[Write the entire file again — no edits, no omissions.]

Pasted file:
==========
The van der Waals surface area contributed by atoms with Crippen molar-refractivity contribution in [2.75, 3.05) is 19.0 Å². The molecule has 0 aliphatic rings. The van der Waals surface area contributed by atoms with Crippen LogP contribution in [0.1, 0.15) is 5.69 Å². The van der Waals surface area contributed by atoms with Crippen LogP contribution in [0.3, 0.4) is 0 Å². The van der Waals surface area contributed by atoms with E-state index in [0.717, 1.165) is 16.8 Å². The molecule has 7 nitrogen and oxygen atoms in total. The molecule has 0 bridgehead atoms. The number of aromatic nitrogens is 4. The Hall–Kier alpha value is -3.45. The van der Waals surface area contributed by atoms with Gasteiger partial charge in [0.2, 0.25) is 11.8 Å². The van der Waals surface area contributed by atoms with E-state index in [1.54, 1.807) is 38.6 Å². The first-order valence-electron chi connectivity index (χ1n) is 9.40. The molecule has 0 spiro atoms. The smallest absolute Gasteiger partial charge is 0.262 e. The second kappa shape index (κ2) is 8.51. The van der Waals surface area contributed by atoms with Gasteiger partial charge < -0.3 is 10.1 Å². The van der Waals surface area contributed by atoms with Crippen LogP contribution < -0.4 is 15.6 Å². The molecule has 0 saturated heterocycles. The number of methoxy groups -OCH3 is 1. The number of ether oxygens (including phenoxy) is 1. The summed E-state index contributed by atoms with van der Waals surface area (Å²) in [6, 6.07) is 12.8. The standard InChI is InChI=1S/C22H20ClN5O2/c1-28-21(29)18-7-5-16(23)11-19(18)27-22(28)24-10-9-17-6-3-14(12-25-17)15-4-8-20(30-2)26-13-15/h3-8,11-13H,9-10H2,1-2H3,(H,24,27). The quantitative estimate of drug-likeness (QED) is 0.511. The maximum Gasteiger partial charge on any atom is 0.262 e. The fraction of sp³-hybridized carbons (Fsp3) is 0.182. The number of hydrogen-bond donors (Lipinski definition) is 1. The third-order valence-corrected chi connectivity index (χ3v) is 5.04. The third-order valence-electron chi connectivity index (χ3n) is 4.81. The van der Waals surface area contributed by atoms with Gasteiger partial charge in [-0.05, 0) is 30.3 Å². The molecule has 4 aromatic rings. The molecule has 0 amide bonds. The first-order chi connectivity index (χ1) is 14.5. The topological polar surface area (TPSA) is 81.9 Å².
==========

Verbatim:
The van der Waals surface area contributed by atoms with Crippen molar-refractivity contribution in [2.75, 3.05) is 19.0 Å². The molecule has 0 aliphatic rings. The van der Waals surface area contributed by atoms with Crippen LogP contribution in [0.1, 0.15) is 5.69 Å². The van der Waals surface area contributed by atoms with Crippen LogP contribution in [0.3, 0.4) is 0 Å². The van der Waals surface area contributed by atoms with E-state index in [0.717, 1.165) is 16.8 Å². The molecule has 7 nitrogen and oxygen atoms in total. The molecule has 0 bridgehead atoms. The number of aromatic nitrogens is 4. The Hall–Kier alpha value is -3.45. The van der Waals surface area contributed by atoms with Gasteiger partial charge in [0.2, 0.25) is 11.8 Å². The van der Waals surface area contributed by atoms with E-state index in [1.54, 1.807) is 38.6 Å². The first-order valence-electron chi connectivity index (χ1n) is 9.40. The molecule has 0 spiro atoms. The smallest absolute Gasteiger partial charge is 0.262 e. The second kappa shape index (κ2) is 8.51. The van der Waals surface area contributed by atoms with Gasteiger partial charge < -0.3 is 10.1 Å². The van der Waals surface area contributed by atoms with Crippen LogP contribution < -0.4 is 15.6 Å². The molecule has 0 saturated heterocycles. The number of methoxy groups -OCH3 is 1. The number of ether oxygens (including phenoxy) is 1. The summed E-state index contributed by atoms with van der Waals surface area (Å²) in [6, 6.07) is 12.8. The standard InChI is InChI=1S/C22H20ClN5O2/c1-28-21(29)18-7-5-16(23)11-19(18)27-22(28)24-10-9-17-6-3-14(12-25-17)15-4-8-20(30-2)26-13-15/h3-8,11-13H,9-10H2,1-2H3,(H,24,27). The quantitative estimate of drug-likeness (QED) is 0.511. The maximum Gasteiger partial charge on any atom is 0.262 e. The fraction of sp³-hybridized carbons (Fsp3) is 0.182. The number of hydrogen-bond donors (Lipinski definition) is 1. The third-order valence-corrected chi connectivity index (χ3v) is 5.04. The third-order valence-electron chi connectivity index (χ3n) is 4.81. The van der Waals surface area contributed by atoms with Gasteiger partial charge in [-0.05, 0) is 30.3 Å². The molecule has 4 aromatic rings. The molecule has 0 amide bonds. The first-order chi connectivity index (χ1) is 14.5. The topological polar surface area (TPSA) is 81.9 Å².